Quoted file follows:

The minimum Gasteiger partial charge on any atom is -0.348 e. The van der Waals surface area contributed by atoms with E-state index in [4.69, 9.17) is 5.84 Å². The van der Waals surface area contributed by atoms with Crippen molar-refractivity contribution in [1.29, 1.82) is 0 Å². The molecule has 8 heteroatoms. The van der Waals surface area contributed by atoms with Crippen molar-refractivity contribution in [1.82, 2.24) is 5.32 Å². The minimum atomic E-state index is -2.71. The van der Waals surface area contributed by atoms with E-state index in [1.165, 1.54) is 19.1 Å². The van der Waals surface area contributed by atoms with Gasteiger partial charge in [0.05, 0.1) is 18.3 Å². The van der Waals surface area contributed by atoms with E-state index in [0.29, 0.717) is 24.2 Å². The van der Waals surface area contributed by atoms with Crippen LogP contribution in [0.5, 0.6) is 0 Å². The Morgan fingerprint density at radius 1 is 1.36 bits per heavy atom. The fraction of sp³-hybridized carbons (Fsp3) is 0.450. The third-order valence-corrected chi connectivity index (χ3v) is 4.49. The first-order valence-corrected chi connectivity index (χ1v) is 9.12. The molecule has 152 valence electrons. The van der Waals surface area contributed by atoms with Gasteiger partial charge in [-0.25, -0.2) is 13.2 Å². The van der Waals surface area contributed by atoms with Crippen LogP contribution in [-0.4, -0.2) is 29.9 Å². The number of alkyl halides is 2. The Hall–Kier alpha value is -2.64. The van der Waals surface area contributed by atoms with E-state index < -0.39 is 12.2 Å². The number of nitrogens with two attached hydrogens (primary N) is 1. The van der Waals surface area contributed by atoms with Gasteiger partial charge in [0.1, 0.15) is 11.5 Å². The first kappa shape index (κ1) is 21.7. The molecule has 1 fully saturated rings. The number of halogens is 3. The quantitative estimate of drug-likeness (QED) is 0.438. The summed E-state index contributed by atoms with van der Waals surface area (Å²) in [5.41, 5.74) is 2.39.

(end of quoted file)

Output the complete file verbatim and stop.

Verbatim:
The minimum Gasteiger partial charge on any atom is -0.348 e. The van der Waals surface area contributed by atoms with E-state index in [4.69, 9.17) is 5.84 Å². The van der Waals surface area contributed by atoms with Crippen molar-refractivity contribution in [1.29, 1.82) is 0 Å². The molecule has 8 heteroatoms. The van der Waals surface area contributed by atoms with Crippen molar-refractivity contribution in [1.82, 2.24) is 5.32 Å². The minimum atomic E-state index is -2.71. The van der Waals surface area contributed by atoms with E-state index in [1.165, 1.54) is 19.1 Å². The van der Waals surface area contributed by atoms with Gasteiger partial charge in [0.05, 0.1) is 18.3 Å². The van der Waals surface area contributed by atoms with E-state index in [0.29, 0.717) is 24.2 Å². The van der Waals surface area contributed by atoms with Crippen LogP contribution in [0.5, 0.6) is 0 Å². The Morgan fingerprint density at radius 1 is 1.36 bits per heavy atom. The fraction of sp³-hybridized carbons (Fsp3) is 0.450. The third-order valence-corrected chi connectivity index (χ3v) is 4.49. The first-order valence-corrected chi connectivity index (χ1v) is 9.12. The molecule has 152 valence electrons. The van der Waals surface area contributed by atoms with Gasteiger partial charge in [-0.25, -0.2) is 13.2 Å². The van der Waals surface area contributed by atoms with Crippen LogP contribution in [-0.4, -0.2) is 29.9 Å². The number of alkyl halides is 2. The Hall–Kier alpha value is -2.64. The van der Waals surface area contributed by atoms with E-state index < -0.39 is 12.2 Å². The number of nitrogens with two attached hydrogens (primary N) is 1. The van der Waals surface area contributed by atoms with Gasteiger partial charge in [0.1, 0.15) is 11.5 Å². The first kappa shape index (κ1) is 21.7. The molecule has 1 fully saturated rings. The number of halogens is 3. The quantitative estimate of drug-likeness (QED) is 0.438. The summed E-state index contributed by atoms with van der Waals surface area (Å²) in [5.41, 5.74) is 2.39.